For the first several years, pacification focused on favelas located on the steep hillsides surrounding Rio’s beaches, wealthier neighborhoods and the downtown area. These favelas are generally smaller, have greater access to services and are often less poor than favelas in other regions of the city. And while some cases have been more problematic, the relative success of the pacification program in these areas is well-documented. In fact, for some of these communities, residents’ major fear is not continuing violence but rising prices due to the arrival of wealthy foreigners and Brazilians who have begun the process of gentrification.
The favelas of the northern zone, on the other hand, are far more populous, poorer and, over time, have been far more violent than their counterparts to the south. These favelas were always going to be a tougher test of the pacification program. Comando Vermelho, the largest and most powerful of the gang factions, has controlled the majority of these territories, maintaining extremely large and embedded networks for several decades. Over the past two years, the majority of the UPPs installed have been in this area of the city. Relatively frequent, low-level violence between Comando Vermelho members and police has marked many of these pacification projects.
In addition, the rapid expansion of UPPs over the past two years and continuing violence in some of these communities has changed the pacification strategy. Instead of focusing on the long-term goals of community policing through fostering relationships between police and community members while improving access to public services, the program has increasingly focused on containing violence through more intensive and militarized policing. Such a strategy will not reduce violence in the long term and cannot effectively combat the drug-trafficking gangs. The drug factions rely on the tacit if not outright support of favela communities, and a more brutal and oppressive police force will only strengthen local gang factions by sewing distrust in the pacification project itself.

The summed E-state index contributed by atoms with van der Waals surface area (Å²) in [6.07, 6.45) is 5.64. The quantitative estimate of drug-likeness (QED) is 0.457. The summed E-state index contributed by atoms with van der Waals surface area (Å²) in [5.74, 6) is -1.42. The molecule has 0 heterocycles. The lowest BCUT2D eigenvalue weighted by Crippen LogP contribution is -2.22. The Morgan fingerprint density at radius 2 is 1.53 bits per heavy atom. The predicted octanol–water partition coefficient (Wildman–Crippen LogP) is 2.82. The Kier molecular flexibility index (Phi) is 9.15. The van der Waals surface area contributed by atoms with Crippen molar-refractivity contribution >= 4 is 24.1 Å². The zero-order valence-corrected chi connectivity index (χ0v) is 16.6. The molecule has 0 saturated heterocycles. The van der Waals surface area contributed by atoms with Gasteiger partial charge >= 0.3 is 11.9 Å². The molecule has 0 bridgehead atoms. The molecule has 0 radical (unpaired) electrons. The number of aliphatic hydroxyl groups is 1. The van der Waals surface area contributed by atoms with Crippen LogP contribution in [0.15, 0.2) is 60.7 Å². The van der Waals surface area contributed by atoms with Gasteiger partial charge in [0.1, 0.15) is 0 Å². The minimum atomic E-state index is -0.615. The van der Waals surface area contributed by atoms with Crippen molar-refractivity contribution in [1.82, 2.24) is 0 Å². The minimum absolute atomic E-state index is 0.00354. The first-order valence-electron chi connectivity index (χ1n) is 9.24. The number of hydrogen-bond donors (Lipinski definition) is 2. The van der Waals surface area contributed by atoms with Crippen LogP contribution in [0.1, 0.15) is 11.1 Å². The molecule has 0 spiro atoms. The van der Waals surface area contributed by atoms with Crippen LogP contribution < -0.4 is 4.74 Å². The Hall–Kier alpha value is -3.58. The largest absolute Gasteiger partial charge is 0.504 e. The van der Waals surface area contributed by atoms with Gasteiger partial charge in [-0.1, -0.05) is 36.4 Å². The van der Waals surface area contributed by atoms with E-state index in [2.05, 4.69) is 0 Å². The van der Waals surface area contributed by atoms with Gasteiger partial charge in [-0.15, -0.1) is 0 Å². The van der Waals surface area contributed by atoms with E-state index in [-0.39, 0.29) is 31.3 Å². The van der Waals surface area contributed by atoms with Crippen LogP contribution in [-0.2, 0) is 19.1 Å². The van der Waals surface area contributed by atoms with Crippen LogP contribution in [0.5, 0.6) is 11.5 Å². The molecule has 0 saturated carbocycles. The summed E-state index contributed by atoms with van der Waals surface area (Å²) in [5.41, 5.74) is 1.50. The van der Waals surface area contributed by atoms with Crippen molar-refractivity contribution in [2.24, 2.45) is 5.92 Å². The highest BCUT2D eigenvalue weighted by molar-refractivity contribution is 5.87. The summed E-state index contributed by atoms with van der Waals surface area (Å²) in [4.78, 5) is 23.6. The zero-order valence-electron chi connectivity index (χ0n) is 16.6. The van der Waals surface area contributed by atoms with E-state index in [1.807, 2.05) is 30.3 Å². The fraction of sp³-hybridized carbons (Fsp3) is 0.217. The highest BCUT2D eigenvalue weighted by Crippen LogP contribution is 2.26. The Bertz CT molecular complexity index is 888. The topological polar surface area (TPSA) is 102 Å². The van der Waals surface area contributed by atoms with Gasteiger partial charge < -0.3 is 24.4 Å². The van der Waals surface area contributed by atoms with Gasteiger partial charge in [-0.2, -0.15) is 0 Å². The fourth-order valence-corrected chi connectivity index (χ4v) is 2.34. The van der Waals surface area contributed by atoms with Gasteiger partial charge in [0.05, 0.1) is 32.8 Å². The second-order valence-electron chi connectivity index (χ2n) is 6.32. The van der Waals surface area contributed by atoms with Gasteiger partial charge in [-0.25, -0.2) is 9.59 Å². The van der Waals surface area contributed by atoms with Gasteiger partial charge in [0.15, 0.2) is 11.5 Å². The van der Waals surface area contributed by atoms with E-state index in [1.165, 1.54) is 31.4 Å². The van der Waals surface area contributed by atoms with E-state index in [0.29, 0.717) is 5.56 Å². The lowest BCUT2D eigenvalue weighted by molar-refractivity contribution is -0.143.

The recent upsurge in violence in Rio has encouraged reformers and critics of the program, but an end to pacification or its further militarization would be disastrous. Public security officials must reinvest in the community policing strategy even in the face of difficult and violent circumstances. Newer strategies for working with communities and fostering trust in pacification police, such as integrating and empowering local NGOs and local politicians as well as rededicating the program to providing improved public services, will go a long way toward this end. It is likely that low-level violence will remain for the short term in some of these communities, but this should not make us lose sight of the significant strides that pacification has made since 2008.
Nicholas Barnes is a doctoral candidate in comparative politics at the University of Wisconsin-Madison. For the past year, he has been living and conducting dissertation field research in Complexo da Mare, a recently pacified group of 16 favelas in Rio’s northern zone. His research is funded by the National Science Foundation, Fulbright-Hays Dissertation Program and the Social Science Research Council’s Drugs, Security and Democracy and International Dissertation Research Fellowship Program